Friday, February 22, 2008
Thailand in a day
Muang Boran consists of over 100 exhibits. Many are scaled (but still large) replicas of ancient monuments. If you have time to travel around Thailand you can see the real thing in full size. If you only have a day you can see these replicas at Muang Boran. In fact, it would be a challenge to see it all and do it justice in a day. MB covers an area of 320 acres. The shape of the property roughly represents a map of Thailand. You can follow a map and find the monuments roughly where they exist in Thailand.
Nee arranged to hire a van for the day which picked us up early in Bangkok. We arrived at MB at about 10 am and didn't leave until just before it closed at 5 pm. I filled my 1GB card on my camera. That's over 400 photos in a day. I've never done that before. Although I admit many were of my friends goofing off. There were two other photographers in the group. One was posing all his friends and clicking madly with his Canon DSLR. He seemed to have unlimited memory and battery power. I was content to capture them in the act of posing rather than posed. My third battery had almost run out when we left Samut Prakan just after 6 pm.
It takes time to process all these photos. Keep an eye on my flickr page and you'll see them appear gradually over the next few weeks. There's already a few on my grandchildren's blog.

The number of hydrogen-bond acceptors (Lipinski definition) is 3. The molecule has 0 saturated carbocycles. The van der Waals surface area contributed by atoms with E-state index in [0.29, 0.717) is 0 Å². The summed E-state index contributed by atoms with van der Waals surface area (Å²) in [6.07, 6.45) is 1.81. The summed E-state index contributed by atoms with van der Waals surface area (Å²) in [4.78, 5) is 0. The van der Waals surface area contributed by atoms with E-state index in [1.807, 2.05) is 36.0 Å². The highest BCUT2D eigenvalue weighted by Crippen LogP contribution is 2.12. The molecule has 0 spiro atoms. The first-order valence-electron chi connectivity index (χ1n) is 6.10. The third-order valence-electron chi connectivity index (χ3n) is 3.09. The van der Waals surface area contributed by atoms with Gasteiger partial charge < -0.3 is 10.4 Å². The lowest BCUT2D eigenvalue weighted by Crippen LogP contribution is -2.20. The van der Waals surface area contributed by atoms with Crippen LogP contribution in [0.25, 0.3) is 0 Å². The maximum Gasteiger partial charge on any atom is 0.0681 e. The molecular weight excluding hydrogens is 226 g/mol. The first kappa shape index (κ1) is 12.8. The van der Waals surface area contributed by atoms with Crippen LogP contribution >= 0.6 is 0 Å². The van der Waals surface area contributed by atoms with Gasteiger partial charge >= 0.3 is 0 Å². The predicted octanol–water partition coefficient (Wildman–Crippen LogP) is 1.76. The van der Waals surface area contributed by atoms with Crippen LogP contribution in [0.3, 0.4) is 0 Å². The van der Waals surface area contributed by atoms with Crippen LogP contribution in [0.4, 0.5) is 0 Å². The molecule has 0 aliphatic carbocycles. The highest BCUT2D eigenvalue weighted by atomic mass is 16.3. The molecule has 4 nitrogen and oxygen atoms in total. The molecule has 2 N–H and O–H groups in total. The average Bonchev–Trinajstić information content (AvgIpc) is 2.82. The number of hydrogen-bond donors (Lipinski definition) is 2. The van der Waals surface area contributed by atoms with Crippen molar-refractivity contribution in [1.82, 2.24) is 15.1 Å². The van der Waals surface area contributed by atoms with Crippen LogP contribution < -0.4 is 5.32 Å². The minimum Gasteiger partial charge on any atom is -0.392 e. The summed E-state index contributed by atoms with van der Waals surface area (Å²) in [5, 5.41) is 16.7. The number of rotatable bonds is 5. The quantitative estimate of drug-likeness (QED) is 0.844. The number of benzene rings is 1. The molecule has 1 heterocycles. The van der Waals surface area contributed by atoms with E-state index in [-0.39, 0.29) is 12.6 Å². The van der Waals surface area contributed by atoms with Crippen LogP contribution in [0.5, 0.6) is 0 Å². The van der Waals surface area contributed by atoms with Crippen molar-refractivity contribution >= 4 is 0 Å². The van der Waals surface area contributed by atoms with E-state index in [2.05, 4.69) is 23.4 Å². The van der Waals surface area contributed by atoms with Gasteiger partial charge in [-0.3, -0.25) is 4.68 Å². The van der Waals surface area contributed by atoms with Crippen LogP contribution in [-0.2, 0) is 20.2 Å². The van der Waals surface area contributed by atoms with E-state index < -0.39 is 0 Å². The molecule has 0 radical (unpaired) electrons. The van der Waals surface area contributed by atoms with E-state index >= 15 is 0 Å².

If visitors to Thailand read this, I recommend you arrange some form of transport for getting around Muang Boran. There are several options available to visitors and you won't get far on foot.
Wednesday, February 20, 2008
Why I left Cambodia
I had a rough plan to stay for three months and to reassess my situation. During those three months it never occurred to me that I would not stay. I was generally quite happy with my life in Kompong Chhnang. I had good friends, a simple but pleasant lifestyle, I was learning the language and gaining the ability to communicate with a wider group of people. But after the third month passed my attitude changed.
I have written here before about my aversion to the extreme noise that accompanies any celebration such as wedding, funeral or festival in Cambodia. This noise includes music, speeches and chanting monks broadcast from huge loudspeakers in the open. During those first three months this was fairly occasional and not too close to my home to be a problem.
About this time, I was woken one morning at 4 am by extremely loud noises. They were coming from the house right behind me. Apparently a man from this house had died. As he was relatively wealthy it was considered appropriate to hold a big funeral. It lasted on and off for seven days.
As a storyteller I learned many years ago of the power of a microphone. The first time I was given one I discovered that it saved my voice. I could whisper and still be heard. Most of those giving speeches at this funeral didn't seem to have learned this. I realized this when, in contrast, one man actually knew how to use a microphone. He spoke calmly and quietly and even though I could not understand him and it was broadcast at a loud volume it was not unpleasant. The speakers who preceded and followed him had no idea of this. It seemed that they felt the need to shout into the microphone. I found it most unpleasant.
I kept telling myself that it would end and eventually it did. But after that every time I was woken by yet another celebration at 4 am I became quite annoyed. This was the dry season. People may not choose when they die but they choose to hold weddings and other festivities at this time of the year. It was a regular occurrence.